One option from the MBA playbook (among many) is to think creatively about your pricing. Maybe there’s a way to distinguish your customers from each other and charge them different prices. Perhaps you can charge higher prices to some of your existing customers without driving them away or charge lower prices to folks who aren’t yet buying from you, or a combination of the two.

Businesses have myriad ways of doing this but, not surprisingly, the web has opened up new vistas. Saturday’s New York Times has an interesting article about the extent to which web coupons can be used to distinguish customers, track their behavior, and optimize marketing and pricing strategies (ht Diana):

The coupon efforts are nascent, but coupon companies say that when they get more data about how people are responding, they can make different offers to different consumers.

“Over time,” Mr. Treiber said, “we’ll be able to do much better profiling around certain I.P. addresses, to say, hey, this I.P. address is showing a proclivity for printing clothing apparel coupons and is really only responding to coupons greater than 20 percent off.”

That alarms some privacy advocates.

Companies can “offer you, perhaps, less desirable products than they offer me, or offer you the same product as they offer me but at a higher price,” said Ed Mierzwinski, consumer program director for the United States Public Interest Research Group, which has asked the Federal Trade Commission for tighter rules on online advertising. “There really have been no rules set up for this ecosystem.”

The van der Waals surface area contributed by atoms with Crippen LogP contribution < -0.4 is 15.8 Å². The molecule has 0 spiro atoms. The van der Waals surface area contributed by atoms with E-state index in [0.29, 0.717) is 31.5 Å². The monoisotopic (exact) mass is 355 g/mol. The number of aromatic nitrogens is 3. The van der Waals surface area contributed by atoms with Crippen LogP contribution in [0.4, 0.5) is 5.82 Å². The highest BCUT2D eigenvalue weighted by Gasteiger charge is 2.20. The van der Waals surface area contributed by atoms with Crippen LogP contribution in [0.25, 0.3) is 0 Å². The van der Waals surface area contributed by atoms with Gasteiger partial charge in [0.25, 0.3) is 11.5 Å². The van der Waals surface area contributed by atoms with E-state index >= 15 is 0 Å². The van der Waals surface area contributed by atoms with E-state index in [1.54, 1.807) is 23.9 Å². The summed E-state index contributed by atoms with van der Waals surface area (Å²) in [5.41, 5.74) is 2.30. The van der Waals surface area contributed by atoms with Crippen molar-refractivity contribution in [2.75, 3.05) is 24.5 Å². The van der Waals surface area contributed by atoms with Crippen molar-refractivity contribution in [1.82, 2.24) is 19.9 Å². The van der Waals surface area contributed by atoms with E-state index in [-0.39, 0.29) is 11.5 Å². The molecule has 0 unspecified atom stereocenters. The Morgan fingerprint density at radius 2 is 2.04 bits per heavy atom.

The web thus offers new ways for companies to pursue the holy grail (from their point of view) of pricing: the ability to personalize prices for each potential customer.

Needless to say, this is sometimes bad news for consumers. After all, increased information can allow firms to jack up prices to consumers that the firms believe are unlikely to stop buying.

Less appreciated, however, is the fact that this can benefit consumers as well. For example, increased information can sometimes help firms offer lower prices to select customers who wouldn’t otherwise choose to purchase.

Without further information, it’s hard to know how such creative pricing will affect consumers in the aggregate. Except that the variety of prices will increase, making more of the marketplace look like the airline industry, in which it sometimes seems as though every seat was sold for a different price.

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Today’s housing data are driving some optimistic headlines about the 1.6% increase in housing starts in March and the upward revisions to February data. Looking a bit deeper, however, one finds that single-family starts actually fell in March; all of the gain came in multi-family units.

As I’ve noted in previous posts (here, for example), I think it’s useful to look not only at the number of housing starts, but also at the number of houses under construction (which reflects the pace of both starts and completions). Why? Because that gives us a sense of how much construction activity is actually taking place: